News in Focus
“As we enter this new phase, things will change”
On Friday, Chancellor Rishi Sunak took to the Downing Street podium to confirm that the Job Retention Scheme will finish at the end of October and to outline further details of how employers will have to start sharing furlough costs from August.
Sunak’s message was positive: “Over the coming weeks, we can now take careful but deliberate steps to reopen our economy. Across the country, office lights will be turned on and windows thrown open. Work clothes and school uniforms will be pulled out of the wardrobe. Shops and factories will start to hum with activity. As we enter this new phase, things will change.”
The Self-Employment Income Support Scheme is also to be extended, with applications opening in August for a second and final grant.
Lockdown easing across the nations
Boris Johnson led the daily briefing on Thursday and announced a further easing of lockdown measures, allowing groups of up to six people to meet outside from Monday 1 June in England. In Wales, two different households, with any number of people, are able to meet each other outside from Monday, but beauty spots remain closed. In Scotland, from last Friday, people from two different households, up to a maximum of eight people, could meet outside. In Northern Ireland, groups of up to six people who do not live together have been able to meet since 19 May.
Launch of NHS Test and Trace
In England, the NHS Test and Trace service went live on Thursday, with 25,000 contact tracing staff having the capacity to trace 10,000 contacts per day. Health Secretary, Matt Hancock, announced the service saying: “As we move to the next stage of our fight against coronavirus, we will be able to replace national lockdowns with individual isolation and, if necessary, local action where there are outbreaks. This new system will help us keep this virus under control while carefully and safely lifting the lockdown nationally.” Northern Ireland already has its own version of the programme, Wales’ scheme is due to start in early June and Scotland launched a new system called Test and Protect last Thursday.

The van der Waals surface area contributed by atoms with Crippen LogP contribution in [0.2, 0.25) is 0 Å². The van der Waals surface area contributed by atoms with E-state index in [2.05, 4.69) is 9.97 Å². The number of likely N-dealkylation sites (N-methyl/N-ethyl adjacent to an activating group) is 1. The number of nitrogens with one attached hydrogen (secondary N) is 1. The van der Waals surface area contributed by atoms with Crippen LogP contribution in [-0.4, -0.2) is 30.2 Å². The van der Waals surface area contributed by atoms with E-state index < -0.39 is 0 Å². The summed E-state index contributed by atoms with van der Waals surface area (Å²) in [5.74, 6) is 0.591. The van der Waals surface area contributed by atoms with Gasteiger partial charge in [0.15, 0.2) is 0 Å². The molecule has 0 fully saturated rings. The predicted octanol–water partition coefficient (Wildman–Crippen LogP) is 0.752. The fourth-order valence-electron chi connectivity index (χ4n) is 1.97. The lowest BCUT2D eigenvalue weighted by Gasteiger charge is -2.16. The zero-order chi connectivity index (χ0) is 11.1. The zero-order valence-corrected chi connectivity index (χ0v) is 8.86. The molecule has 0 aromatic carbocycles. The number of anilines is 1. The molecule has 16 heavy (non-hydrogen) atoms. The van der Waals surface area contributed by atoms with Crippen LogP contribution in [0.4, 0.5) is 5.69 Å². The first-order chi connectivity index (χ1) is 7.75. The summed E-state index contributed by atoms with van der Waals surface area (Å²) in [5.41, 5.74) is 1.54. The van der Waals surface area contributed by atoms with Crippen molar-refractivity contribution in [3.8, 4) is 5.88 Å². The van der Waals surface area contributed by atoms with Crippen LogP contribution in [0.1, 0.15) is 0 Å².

Economic data disrupted
Last week, the International Monetary Fund (IMF) said the pandemic is affecting the production of economic data, making it difficult to understand the full scale of the impact on the global economy. The IMF stated in a blog post: ‘Without reliable data, policymakers cannot assess how badly the pandemic is hurting people and the economy, nor can they properly monitor the recovery’, adding that ‘innovative data collection methods’ are needed to tackle the discrepancies in data and assess the extent of the crisis.
On Friday, there were concerns about the possibility of a rise in tensions between the US and China over recent actions in Hong Kong, but the White House press conference was less confrontational than feared. Many global stock markets closed the month in positive territory.
Sport to restart
On Saturday, Culture and Sport Secretary, Oliver Dowden, informed us that competitive sport could begin to restart from 1 June. The first live sporting action in nearly three months can take place, provided it is staged behind closed doors and with strict safety regulations in place. Dowden said: “Football, tennis, horse racing, Formula One, cricket, golf, rugby, snooker and others are all set to return to our screens shortly” and added: “We still have a way to go, but for a sporting-loving nation, today really is a significant milestone.”
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